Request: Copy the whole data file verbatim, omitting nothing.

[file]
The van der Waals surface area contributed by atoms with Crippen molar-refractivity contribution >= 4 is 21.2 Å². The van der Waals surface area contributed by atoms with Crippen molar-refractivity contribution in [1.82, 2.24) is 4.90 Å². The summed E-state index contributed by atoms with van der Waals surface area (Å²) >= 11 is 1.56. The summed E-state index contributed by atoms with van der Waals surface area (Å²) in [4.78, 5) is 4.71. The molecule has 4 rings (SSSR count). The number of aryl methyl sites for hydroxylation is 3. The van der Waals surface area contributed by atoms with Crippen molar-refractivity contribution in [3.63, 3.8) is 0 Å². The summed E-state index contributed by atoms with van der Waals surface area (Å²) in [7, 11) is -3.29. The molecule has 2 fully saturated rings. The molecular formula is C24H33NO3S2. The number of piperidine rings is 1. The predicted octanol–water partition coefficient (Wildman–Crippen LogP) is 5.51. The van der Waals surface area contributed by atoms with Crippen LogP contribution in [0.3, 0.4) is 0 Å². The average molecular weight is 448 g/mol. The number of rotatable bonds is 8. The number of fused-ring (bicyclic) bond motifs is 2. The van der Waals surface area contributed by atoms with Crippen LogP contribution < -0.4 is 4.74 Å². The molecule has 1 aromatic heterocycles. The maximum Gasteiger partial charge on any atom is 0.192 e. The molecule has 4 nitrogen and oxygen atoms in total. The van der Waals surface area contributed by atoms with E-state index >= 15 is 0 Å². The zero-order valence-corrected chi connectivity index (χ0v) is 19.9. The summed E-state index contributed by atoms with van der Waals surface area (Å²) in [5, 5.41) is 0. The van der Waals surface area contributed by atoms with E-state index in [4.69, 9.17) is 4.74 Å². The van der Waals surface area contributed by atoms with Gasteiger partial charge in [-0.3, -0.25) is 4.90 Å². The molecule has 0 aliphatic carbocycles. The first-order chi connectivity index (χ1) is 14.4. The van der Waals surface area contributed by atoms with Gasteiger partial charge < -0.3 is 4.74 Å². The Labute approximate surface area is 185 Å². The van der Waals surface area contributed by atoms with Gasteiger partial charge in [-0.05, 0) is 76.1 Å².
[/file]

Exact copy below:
The van der Waals surface area contributed by atoms with Crippen molar-refractivity contribution >= 4 is 21.2 Å². The van der Waals surface area contributed by atoms with Crippen molar-refractivity contribution in [1.82, 2.24) is 4.90 Å². The summed E-state index contributed by atoms with van der Waals surface area (Å²) >= 11 is 1.56. The summed E-state index contributed by atoms with van der Waals surface area (Å²) in [4.78, 5) is 4.71. The molecule has 4 rings (SSSR count). The number of aryl methyl sites for hydroxylation is 3. The van der Waals surface area contributed by atoms with Crippen molar-refractivity contribution in [3.63, 3.8) is 0 Å². The summed E-state index contributed by atoms with van der Waals surface area (Å²) in [7, 11) is -3.29. The molecule has 2 fully saturated rings. The molecular formula is C24H33NO3S2. The number of piperidine rings is 1. The predicted octanol–water partition coefficient (Wildman–Crippen LogP) is 5.51. The van der Waals surface area contributed by atoms with Crippen LogP contribution in [0.3, 0.4) is 0 Å². The average molecular weight is 448 g/mol. The number of rotatable bonds is 8. The number of fused-ring (bicyclic) bond motifs is 2. The van der Waals surface area contributed by atoms with Crippen LogP contribution < -0.4 is 4.74 Å². The molecule has 1 aromatic heterocycles. The maximum Gasteiger partial charge on any atom is 0.192 e. The molecule has 4 nitrogen and oxygen atoms in total. The van der Waals surface area contributed by atoms with E-state index >= 15 is 0 Å². The zero-order valence-corrected chi connectivity index (χ0v) is 19.9. The summed E-state index contributed by atoms with van der Waals surface area (Å²) in [5, 5.41) is 0. The van der Waals surface area contributed by atoms with E-state index in [4.69, 9.17) is 4.74 Å². The van der Waals surface area contributed by atoms with Gasteiger partial charge in [-0.3, -0.25) is 4.90 Å². The molecule has 0 aliphatic carbocycles. The first-order chi connectivity index (χ1) is 14.4. The van der Waals surface area contributed by atoms with Gasteiger partial charge < -0.3 is 4.74 Å². The Labute approximate surface area is 185 Å². The van der Waals surface area contributed by atoms with Gasteiger partial charge in [-0.05, 0) is 76.1 Å².